ESTIMATES of livestock losses caused by Eastern Australia’s December/January bushfires have been downgraded.
Speaking during a Global Agritrends meat trade webinar held this morning focussing on the recent China/US trade agreement, Australian analyst Simon Quilty provided a brief update on the drought and bushfire situation in Australia, and its likely future impact on beef and sheepmeat production and exports.
Dramatic scenes in international media coverage of recent bushfires may have created an impression in the overseas trade that stock losses were large enough to have a significant impact on Australia’s future red meat production. Some reports suggested ‘hundreds of thousands’ or even ‘millions’ of stock could be lost, due to fires.
Mr Quilty, a regular Beef Central contributor, told this morning’s webinar that latest estimates suggested that about 12.35 million hectares of land had been burnt-out by recent fires, but of that only about 15-20 percent, or 2.5 million hectares was considered pasture land. That represented about 0.7pc of Australia’s grazing land resources.
“In reality, stock losses, despite the area of land affected, have been minor,” he said.
As of Monday, estimates provide by state agriculture departments and other sources suggested just short of 69,000 head of sheep and cattle had been lost, across New South Wales, South Australia and Victoria.
Of that figure, Mr Quilty suggested only about 10pc (less than 7000 head) were cattle, with sheep making up the majority.
“The likely losses talked about earlier – potentially 2.1 million head of livestock in one report – is simply not going to occur,” he said.
Worst affected has been South Australia, where 50,419 head were reported lost, mostly sheep. Kangaroo Island* alone lost 43,000 livestock in fires earlier this month.
Losses of sheep and cattle in New South Wales are currently reported at 13,500 head, and in Victoria, 5000 head.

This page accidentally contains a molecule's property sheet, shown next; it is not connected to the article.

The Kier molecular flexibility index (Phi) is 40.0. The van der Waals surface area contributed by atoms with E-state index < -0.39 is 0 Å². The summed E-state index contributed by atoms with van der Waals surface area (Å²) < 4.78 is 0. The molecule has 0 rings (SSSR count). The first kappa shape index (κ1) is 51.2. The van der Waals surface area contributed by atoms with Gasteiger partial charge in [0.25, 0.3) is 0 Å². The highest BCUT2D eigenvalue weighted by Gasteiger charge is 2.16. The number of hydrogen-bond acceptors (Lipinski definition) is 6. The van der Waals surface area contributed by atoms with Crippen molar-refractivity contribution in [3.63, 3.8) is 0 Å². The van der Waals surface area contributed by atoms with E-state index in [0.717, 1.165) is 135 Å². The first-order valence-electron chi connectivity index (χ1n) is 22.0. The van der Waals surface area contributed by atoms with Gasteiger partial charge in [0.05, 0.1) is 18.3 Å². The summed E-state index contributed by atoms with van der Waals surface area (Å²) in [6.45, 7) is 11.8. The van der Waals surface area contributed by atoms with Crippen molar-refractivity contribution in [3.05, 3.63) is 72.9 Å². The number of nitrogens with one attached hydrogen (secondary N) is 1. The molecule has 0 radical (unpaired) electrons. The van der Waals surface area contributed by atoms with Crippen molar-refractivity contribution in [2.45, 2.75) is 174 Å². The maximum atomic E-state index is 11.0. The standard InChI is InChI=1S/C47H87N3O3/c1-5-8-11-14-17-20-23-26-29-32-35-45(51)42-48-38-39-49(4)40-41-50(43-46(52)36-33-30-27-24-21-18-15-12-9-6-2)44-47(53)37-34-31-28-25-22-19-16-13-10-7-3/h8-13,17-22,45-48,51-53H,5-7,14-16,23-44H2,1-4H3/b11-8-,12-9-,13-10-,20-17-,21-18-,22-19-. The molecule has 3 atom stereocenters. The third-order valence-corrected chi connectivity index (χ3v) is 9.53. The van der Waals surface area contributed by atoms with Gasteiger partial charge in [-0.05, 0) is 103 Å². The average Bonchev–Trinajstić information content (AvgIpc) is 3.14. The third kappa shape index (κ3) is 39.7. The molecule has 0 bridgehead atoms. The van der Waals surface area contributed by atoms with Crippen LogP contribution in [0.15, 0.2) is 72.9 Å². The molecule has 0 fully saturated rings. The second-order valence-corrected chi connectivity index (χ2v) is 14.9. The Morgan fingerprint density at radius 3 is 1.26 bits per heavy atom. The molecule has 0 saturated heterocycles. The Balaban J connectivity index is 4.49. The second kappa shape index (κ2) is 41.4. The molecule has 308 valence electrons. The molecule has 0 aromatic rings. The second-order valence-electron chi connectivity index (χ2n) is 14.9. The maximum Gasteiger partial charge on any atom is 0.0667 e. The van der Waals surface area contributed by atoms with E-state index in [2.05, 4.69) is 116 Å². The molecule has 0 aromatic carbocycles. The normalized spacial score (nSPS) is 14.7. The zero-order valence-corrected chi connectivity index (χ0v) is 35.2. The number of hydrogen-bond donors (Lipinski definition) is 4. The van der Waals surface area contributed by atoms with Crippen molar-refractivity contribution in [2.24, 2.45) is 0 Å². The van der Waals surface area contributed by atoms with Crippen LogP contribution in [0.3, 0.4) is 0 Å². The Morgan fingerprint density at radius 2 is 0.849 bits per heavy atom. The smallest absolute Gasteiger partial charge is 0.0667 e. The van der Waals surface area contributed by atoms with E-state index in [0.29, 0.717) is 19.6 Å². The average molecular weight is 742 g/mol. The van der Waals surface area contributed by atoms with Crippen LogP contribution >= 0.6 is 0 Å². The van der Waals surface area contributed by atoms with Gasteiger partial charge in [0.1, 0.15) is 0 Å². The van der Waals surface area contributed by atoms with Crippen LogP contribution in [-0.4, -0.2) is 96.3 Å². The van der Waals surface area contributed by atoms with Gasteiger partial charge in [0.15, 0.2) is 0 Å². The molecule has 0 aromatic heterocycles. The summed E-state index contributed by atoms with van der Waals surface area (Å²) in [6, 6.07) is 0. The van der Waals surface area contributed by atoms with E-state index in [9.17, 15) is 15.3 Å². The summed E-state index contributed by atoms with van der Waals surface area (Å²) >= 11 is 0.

Other states and territories, including Queensland, Western Australia, Tasmania and the Northern Territory have reported no significant deaths due to fires.
Big reductions ahead in exports
Aside from the recent impact of bushfires, Mr Quilty told this morning’s webinar that the pasture situation due to the drought across eastern Australia was “appalling.”
“Last year was the driest on record for Australia, over 120 years of data,” he said.
“That’s led to enormous liquidation of the female portion of the national beef herd. For ten months last year we killed in the 54-58pc range, for females as a percentage of overall kill. As a result, that will have an enormous impact on the size of the Australian herd, and our ability to re-build.
The consequences are that production in Australia is expected to fall dramatically this year, next year and for several years to follow.
Mr Quilty’s current estimate of the Australian herd size this year is 24.5 million head – “but to be honest, that could fall further, below 24 million,” he said.
The net effect is that the female portion of slaughter, measured between 2019 and 2021, could fall approximately 45pc.
“That’s enormous, but we cannot kill females at the rate Australia has been, without those consequences.”
Mr Quilty suggested male slaughter could fall around 15pc, giving a net estimate decline of 33pc across all beef slaughter in Australia. As a result, he has Australian export beef shipments this year falling 20pc, off last year’s figure of 1.18 million tonnes – the third highest on record. Total exports this year could be as low as 947,000t.
The only export destination likely to gain ground this year (and then, only marginally) is China.
China shipments this year could lift another 10pc, because of the ‘insatiable’ demand for all types of beef caused by the protein void driven by domestic pork shortage in China after the ASF disease outbreak.
In Japan, Australian exports could fall by 34pc this year, Korea could be down 30pc, and the US down 24pc, as Australian cattle supply dries up (see table below).
“These are dramatic numbers, but they are also dramatic losses Australia has sustained to the herd through liquidation,” Mr Quilty said.
There was some hope, however, following widespread rain across eastern Australia, and more forecast for the next seven days in some areas.
* Editor’s note: The original version of this report said King Island, not Kangaroo Island – since corrected. Thanks to readers for picking up the mistake and bringing it to our attention!